Getting away from a desk job was one of Fortuna’s goals all along. After starting a career in health information, in 2016, she knew she needed a change.

“I am the type of woman who wants to do something different. I like to use my hands,” she said. “I didn’t mind the desk job. I just wanted more in my life. All of my brothers work in the wind industry, and I wanted to know what I had to do to get into the field.”

She knew that working in the wind industry would have its demands, especially since it is a male-dominated profession. But that has not stopped her.

“I am not afraid of a challenge. The wind industry is all around us, and it is growing so fast,” she said. “I wanted to be involved in that and wanted to be able to see different things.”

Fortuna, who is studying for an associate degree, was drawn to FieldCore because it gives her the chance to travel. She will begin training with the company in late April or early May.

Being a self-described busybody, Fortuna said the wind industry would provide her with different challenges.

“It is not a boring field because everything is changing daily,” she said. “This program teaches you so many different concepts. I like to get my hands dirty.”

Fortuna hopes she can influence other women to enroll in the program.

“A lot of the girls that I work with at my current job are intimidated because it is male-dominated,” she said. “I tell them it is not what they would expect. It is a great program for women.”

Fortuna said TSTC instructor Billie Jones has been instrumental in helping her learn more about the industry.

“Billie has been great. She will get in there and help you with anything,” Fortuna said. “I have told girls that they need to talk to her if they are interested in the program.”

Jones said Fortuna worked hard to achieve her goal.

“She is a great student. She is one of the hardest workers in class, and I know she will be successful,” Jones said.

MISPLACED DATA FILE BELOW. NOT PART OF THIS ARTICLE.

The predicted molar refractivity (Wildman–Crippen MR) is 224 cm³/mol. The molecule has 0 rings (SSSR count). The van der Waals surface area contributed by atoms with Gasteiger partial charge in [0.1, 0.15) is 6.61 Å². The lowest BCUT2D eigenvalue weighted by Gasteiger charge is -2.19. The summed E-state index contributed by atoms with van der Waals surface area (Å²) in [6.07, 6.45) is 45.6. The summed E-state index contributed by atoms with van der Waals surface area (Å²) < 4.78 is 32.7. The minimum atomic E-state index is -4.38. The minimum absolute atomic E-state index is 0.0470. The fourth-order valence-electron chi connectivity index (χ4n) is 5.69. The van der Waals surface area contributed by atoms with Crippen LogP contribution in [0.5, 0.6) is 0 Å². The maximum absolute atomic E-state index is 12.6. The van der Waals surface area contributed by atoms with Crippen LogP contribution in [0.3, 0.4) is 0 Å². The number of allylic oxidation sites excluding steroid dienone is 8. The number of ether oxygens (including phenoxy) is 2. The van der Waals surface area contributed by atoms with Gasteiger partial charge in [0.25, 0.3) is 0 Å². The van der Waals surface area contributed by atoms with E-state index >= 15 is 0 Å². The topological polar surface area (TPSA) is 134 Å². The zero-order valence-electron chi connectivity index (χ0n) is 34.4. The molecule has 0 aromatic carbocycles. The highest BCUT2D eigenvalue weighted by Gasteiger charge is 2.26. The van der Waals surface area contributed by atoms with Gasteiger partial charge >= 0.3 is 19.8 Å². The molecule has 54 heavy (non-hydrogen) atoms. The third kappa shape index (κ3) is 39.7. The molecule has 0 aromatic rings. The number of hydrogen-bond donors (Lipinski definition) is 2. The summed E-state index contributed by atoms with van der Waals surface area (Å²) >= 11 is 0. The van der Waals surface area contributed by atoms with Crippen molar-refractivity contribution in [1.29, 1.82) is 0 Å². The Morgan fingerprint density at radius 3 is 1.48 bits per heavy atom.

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Veteran turns weekend hobby into second career at TSTC

(BRECKENRIDGE, Texas) – Scott Rosignol, a 22-year veteran of the U.S. Army, dabbled in welding on weekends while living in Harker Heights. 

But it was not until he moved to Breckenridge and toured the Welding Technology program at Texas State Technical College that he began to think of welding as a career option.

After talking with TSTC welding instructor Stephen Hope, Rosignol decided to enroll in the program.

“I talked to Stephen about what I wanted to do, and he told me everything that would be available. I saw how clean and organized he had the shop, and I was hooked,” he said.

Hope said working with veterans is one way he can give back.

“I always try to have a veteran in our program. They worked hard to serve our country, and it is my job to serve them in training them for a trade,” Hope said. “Many veterans learn so many trades in the military, and teaching them a trade for a second career is the least I can do. I always like to see veterans complete the program and give them a big hoorah.”

Rosignol is on track to earn his certificate of completion in August, but he plans to return to TSTC to earn an associate degree.

“This is the kind of environment I want to learn in,” he said.

After he retired from the military, Rosignol lived in Tennessee and had no real plans on what to do with his life. But he knew he wanted to do one thing.

“I wanted to further my education,” he said.

After working as an electrical and mechanical technician, Rosignol moved to Texas. It was by talking to his son that welding became an option.

“After my son graduated high school, he went to welding school and had some fantastic opportunities,” he said. “That piqued my interest in welding being a possible career.”

Rosignol’s goal is to complete his education and “just weld and make some money.” However, he may take his career a step further down the road.

“I probably will do my own thing one day and launch my own business,” he said. “But I need to get a few years under my belt.”

For now, the welding lab environment at TSTC leads to the best part of the day for Rosignol.

“I am excited that at the end of the day, I can look back on my pieces and see where I have improved,” he said. “The program does have its challenges, but that is showing me how much I am improving.”

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TSTC helps fill need for chemical dependency counselors

(ABILENE, Texas) – The need for substance abuse, behavioral disorder and mental health counselors is expected to grow over the next decade.

The U.S. Bureau of Labor Statistics predicts a 26 percent increase in the number of counselors needed in Texas by 2028, and Texas State Technical College is helping to train counselors to fill that need through its online Chemical Dependency Counseling program.